European Shares Little Changed As Trade Concerns Resurface

European stocks were little changed on Wednesday as trade worries resurfaced and investors awaited cues from the U.S. earnings season.

U.S. President Donald Trump has threatened to impose tariffs on another $325 billion worth of Chinese goods, saying the U.S. still has a long way to go to conclude a trade deal with China.

In addition, robust U.S. retail sales data released overnight helped lower expectations of an interest rate cut by the U.S. Federal Reserve.

The pan European Stoxx 600 was marginally higher at 389.22 in opening deals after rising 0.4 percent in the previous session.

The German DAX, France’s CAC 40 index and the U.K.’s FTSE 100 all were trading flat with a negative bias.

Chip equipment maker ASML Holding soared 4.7 percent after posting better-than-expected quarterly results.

Sweden’s Swedbank slumped 5.4 percent after slashing dividend.

Specialty biopharmaceutical company Orphan Biovitrum jumped 13 percent after it forecast full-year profit and sales growth.

Shares of Ericsson lost around 6 percent after the networking and telecom company warned on its gross margin going ahead.

Brenntag AG shares were moving lower. The German chemical wholesaler adjusted its full year outlook, saying there was a noticeable slowdown in demand in June leading to an impact on earnings.

Dialog Semiconductor rallied 2.4 percent. The chip designer said it now sees higher-than-anticipated profitability and revenues in the second quarter.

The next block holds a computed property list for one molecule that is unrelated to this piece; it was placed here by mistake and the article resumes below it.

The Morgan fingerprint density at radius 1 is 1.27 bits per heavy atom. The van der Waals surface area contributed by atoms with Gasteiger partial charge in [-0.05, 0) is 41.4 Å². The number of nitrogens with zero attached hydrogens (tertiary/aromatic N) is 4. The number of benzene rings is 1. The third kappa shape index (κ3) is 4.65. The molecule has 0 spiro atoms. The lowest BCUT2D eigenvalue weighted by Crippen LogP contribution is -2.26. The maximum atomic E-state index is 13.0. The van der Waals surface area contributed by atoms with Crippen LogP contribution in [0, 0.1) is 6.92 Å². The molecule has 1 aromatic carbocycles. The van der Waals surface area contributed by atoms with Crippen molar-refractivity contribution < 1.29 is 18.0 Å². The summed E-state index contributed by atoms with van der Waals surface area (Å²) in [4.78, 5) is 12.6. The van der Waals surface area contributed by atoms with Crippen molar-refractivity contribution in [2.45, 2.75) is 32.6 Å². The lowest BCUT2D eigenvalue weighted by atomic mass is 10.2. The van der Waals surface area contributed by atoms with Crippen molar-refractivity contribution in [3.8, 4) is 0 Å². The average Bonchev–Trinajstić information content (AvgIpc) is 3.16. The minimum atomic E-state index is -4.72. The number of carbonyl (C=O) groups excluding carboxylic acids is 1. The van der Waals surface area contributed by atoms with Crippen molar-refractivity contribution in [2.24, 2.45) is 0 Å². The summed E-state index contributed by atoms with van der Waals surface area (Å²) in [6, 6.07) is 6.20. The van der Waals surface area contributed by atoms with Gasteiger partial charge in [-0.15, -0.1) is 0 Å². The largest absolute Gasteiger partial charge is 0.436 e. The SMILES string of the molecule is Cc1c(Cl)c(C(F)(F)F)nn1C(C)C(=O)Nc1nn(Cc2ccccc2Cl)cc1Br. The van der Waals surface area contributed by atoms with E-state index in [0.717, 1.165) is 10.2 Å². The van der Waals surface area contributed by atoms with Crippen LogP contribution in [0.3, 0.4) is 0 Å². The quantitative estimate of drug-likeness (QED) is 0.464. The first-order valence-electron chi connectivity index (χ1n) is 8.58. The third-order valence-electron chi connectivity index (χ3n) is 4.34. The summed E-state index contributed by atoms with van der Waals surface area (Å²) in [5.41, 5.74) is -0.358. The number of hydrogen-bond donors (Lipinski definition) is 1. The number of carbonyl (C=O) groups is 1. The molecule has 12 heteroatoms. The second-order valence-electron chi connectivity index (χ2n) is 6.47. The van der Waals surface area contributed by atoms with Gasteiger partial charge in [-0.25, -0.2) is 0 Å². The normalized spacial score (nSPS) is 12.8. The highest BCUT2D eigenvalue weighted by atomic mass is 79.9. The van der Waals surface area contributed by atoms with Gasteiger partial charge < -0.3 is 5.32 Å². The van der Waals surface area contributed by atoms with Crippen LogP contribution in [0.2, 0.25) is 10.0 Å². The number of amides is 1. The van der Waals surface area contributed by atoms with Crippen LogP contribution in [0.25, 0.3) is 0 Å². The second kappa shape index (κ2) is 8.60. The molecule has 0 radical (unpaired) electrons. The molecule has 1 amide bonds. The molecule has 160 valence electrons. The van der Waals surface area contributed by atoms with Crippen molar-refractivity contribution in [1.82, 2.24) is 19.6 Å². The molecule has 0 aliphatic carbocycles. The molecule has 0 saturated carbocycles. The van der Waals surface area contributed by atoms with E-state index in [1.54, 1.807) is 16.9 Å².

Energy giant BP Plc and Tullow Oil fell around 2 percent in London after oil prices fell sharply overnight on data showing a smaller-than-expected decline in inventories.

Premier Oil lost about 1 percent despite cutting its forecast for 2019 operating costs.

Vectura Group gained 1 percent after it made a positive start to trading during first half 2019.

Mining firm Fresnillo fell more than 1 percent after cutting its 2019 output targets.

In economic releases, Eurozone consumer inflation rose by a revised 1.3 percent year-on-year in June, slightly faster than the 1.2 percent rise in May, according to final data from Eurostat. The flash estimate showed a steady growth of 1.2 percent in June.

U.K. consumer prices increased 2 percent year-on-year in June, the same pace of growth as seen in May and in line with expectations.

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